Four states in the path of Hurricane Florence are experiencing some shortages of gasoline as residents brace for the storm, but prices for the fuel aren’t likely to see a widespread spike, fuel-price tracker GasBuddy said on Thursday.
“Gasoline availability has been a headache, but the good news is that supply has remained healthy,” Patrick DeHaan, senior petroleum analyst at GasBuddy, said in a news release issued Thursday.
“Stations aren’t able to refill their storage tanks as quickly as motorists are filling up due to the influx of demand,” he said. Still, “supply continues to flow out of refineries at normal levels, so the outages at stations are more of a headache than a panic” and there have been no refinery shutdowns tied to the storm.
Nearly 54% of gas stations in Wilmington, N.C., and more than 50% in the Greenville-New Bern-Washington, N.C., area were without fuel as of Thursday around 1 p.m. Eastern, according to live updates from GasBuddy. North Carolina was indeed the hardest hit in terms of station outages, but South Carolina, Virginia and Georgia also saw some stations run short of fuel supplies.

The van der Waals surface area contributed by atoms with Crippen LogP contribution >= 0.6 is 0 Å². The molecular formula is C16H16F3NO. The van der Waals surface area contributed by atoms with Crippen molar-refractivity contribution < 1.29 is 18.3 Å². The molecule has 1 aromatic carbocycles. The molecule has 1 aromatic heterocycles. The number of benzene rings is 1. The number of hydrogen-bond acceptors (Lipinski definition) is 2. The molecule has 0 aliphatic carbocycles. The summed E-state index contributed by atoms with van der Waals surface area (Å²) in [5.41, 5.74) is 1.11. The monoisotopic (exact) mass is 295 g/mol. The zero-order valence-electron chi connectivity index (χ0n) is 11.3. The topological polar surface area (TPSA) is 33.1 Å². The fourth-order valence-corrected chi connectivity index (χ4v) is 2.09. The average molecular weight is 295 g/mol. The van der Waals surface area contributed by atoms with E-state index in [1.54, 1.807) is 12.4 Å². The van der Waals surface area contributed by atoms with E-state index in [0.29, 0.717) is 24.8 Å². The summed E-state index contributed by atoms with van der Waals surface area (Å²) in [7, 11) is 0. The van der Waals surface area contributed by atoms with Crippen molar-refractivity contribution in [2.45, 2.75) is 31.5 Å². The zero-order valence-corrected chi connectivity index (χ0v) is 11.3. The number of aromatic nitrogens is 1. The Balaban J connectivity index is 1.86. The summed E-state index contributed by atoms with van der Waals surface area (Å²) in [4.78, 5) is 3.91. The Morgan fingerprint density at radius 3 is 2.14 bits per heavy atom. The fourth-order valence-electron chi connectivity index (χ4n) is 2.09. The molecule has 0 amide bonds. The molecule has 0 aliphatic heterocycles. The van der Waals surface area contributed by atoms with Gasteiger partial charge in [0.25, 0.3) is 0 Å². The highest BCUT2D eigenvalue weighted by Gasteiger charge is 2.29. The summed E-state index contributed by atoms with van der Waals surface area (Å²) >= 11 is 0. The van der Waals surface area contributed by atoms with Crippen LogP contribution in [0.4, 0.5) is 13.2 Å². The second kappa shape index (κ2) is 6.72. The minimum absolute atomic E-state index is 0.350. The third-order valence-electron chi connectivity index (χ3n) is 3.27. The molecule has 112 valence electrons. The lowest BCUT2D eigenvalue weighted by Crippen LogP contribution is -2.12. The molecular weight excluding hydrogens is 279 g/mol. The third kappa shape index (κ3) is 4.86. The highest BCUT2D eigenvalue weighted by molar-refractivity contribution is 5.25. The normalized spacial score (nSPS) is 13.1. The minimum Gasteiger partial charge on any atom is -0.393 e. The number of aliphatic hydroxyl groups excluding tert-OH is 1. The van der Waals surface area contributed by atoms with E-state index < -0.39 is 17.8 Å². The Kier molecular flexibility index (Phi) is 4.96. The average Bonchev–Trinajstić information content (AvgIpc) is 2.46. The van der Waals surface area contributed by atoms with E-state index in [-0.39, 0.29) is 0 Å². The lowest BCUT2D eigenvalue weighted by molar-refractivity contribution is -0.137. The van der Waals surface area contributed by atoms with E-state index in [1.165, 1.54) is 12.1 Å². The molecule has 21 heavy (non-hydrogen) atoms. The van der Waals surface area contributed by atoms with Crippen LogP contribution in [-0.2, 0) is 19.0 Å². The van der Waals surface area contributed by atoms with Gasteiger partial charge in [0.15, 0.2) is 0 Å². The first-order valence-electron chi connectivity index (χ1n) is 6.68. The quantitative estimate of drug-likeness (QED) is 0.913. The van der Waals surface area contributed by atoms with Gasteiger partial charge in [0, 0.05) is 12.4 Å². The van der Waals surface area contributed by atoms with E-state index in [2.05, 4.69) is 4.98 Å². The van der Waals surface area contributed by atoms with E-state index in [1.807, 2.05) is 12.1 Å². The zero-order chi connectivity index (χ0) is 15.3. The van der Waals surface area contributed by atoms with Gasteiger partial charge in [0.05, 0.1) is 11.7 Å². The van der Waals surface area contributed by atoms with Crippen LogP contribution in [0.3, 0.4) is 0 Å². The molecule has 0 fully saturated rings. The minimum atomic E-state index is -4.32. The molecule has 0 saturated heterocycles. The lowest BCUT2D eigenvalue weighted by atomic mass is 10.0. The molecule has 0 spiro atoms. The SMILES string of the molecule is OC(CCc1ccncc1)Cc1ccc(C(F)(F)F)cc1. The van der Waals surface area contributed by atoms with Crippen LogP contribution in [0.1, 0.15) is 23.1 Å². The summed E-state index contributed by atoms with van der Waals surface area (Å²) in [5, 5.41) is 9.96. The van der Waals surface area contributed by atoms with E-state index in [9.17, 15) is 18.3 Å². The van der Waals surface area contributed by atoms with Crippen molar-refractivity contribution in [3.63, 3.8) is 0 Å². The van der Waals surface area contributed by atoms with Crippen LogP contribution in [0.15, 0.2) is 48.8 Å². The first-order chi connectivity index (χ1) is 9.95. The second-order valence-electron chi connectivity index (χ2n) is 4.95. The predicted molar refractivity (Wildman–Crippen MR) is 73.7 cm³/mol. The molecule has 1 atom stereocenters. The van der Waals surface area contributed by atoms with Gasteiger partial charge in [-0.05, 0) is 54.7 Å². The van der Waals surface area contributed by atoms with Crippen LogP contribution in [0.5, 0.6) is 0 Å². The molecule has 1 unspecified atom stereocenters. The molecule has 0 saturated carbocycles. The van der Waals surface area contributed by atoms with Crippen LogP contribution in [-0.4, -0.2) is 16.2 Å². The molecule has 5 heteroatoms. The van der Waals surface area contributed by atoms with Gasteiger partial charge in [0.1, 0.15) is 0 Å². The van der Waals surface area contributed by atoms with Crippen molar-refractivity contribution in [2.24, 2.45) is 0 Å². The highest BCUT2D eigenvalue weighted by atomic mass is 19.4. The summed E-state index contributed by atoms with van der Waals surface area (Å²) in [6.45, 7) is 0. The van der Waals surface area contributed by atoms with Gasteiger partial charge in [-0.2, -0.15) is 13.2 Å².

See: live updates from GasBuddy on gasoline outages
The average national price for regular unleaded gas, however, was at $2.849 a gallon Thursday afternoon, little changed from $2.845 a day earlier and down about half a cent from last week’s average of $2.854, the fuel-price tracker reported. In North Carolina, the average price was at $2.681, up 2.1 cents from Wednesday.
“There is one potential concern,” and that is the Colonial Pipeline, DeHaan told MarketWatch. The pipeline carries gasoline, diesel fuel, home heating oil, jet fuel and fuels for the military. It runs from Houston through 11 other states, including the Carolinas, before ending at Linden, N.J.
“There’s enough possibility” for a pipeline disruption and if the pipeline goes offline, that could delay North Carolina, South Carolina and Virginia from returning to normal, DeHaan said. But “with Florence weakening, we may get lucky with lower odds of an issue.”
Less demand destruction would be “life may resume faster, putting more pressure on supply than expected,” he said. “I still would not classify any price movements as large—just minor at best.”
And while it is a bit too early to speculate, DeHaan said he couldn’t imagine a rise any larger than five to 10 cents a gallon in the immediate South Carolina, North Carolina and Virginia areas—”and even that’s unlikely.”
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